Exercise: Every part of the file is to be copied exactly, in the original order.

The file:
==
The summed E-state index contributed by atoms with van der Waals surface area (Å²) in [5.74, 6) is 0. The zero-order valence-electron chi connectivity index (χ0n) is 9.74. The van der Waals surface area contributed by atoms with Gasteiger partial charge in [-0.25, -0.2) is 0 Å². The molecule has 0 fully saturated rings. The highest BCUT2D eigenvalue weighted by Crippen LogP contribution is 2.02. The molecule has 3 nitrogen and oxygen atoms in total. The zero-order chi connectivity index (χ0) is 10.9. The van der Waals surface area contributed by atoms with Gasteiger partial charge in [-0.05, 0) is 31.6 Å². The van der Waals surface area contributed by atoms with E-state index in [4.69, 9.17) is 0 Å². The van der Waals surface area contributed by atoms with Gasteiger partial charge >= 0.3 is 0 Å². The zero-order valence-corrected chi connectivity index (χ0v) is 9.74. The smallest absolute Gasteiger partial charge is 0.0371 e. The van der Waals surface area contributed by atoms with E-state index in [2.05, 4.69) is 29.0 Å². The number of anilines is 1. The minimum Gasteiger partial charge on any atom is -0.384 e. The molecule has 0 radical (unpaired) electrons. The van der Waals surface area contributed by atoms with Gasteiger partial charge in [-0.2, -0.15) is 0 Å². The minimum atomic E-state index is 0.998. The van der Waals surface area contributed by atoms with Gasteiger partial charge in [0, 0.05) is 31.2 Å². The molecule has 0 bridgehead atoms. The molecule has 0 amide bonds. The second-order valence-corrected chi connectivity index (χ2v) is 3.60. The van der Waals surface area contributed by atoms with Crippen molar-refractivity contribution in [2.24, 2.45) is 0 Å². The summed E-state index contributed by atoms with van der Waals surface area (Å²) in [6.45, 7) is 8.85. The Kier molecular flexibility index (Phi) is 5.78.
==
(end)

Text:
The summed E-state index contributed by atoms with van der Waals surface area (Å²) in [5.74, 6) is 0. The zero-order valence-electron chi connectivity index (χ0n) is 9.74. The van der Waals surface area contributed by atoms with Gasteiger partial charge in [-0.25, -0.2) is 0 Å². The molecule has 0 fully saturated rings. The highest BCUT2D eigenvalue weighted by Crippen LogP contribution is 2.02. The molecule has 3 nitrogen and oxygen atoms in total. The zero-order chi connectivity index (χ0) is 10.9. The van der Waals surface area contributed by atoms with Gasteiger partial charge in [-0.05, 0) is 31.6 Å². The van der Waals surface area contributed by atoms with E-state index in [4.69, 9.17) is 0 Å². The van der Waals surface area contributed by atoms with Gasteiger partial charge >= 0.3 is 0 Å². The zero-order valence-corrected chi connectivity index (χ0v) is 9.74. The smallest absolute Gasteiger partial charge is 0.0371 e. The van der Waals surface area contributed by atoms with E-state index in [2.05, 4.69) is 29.0 Å². The number of anilines is 1. The minimum Gasteiger partial charge on any atom is -0.384 e. The molecule has 0 radical (unpaired) electrons. The van der Waals surface area contributed by atoms with Gasteiger partial charge in [-0.2, -0.15) is 0 Å². The minimum atomic E-state index is 0.998. The van der Waals surface area contributed by atoms with Gasteiger partial charge in [0, 0.05) is 31.2 Å². The molecule has 0 bridgehead atoms. The molecule has 0 amide bonds. The second-order valence-corrected chi connectivity index (χ2v) is 3.60. The van der Waals surface area contributed by atoms with Crippen molar-refractivity contribution in [2.24, 2.45) is 0 Å². The summed E-state index contributed by atoms with van der Waals surface area (Å²) in [6.45, 7) is 8.85. The Kier molecular flexibility index (Phi) is 5.78.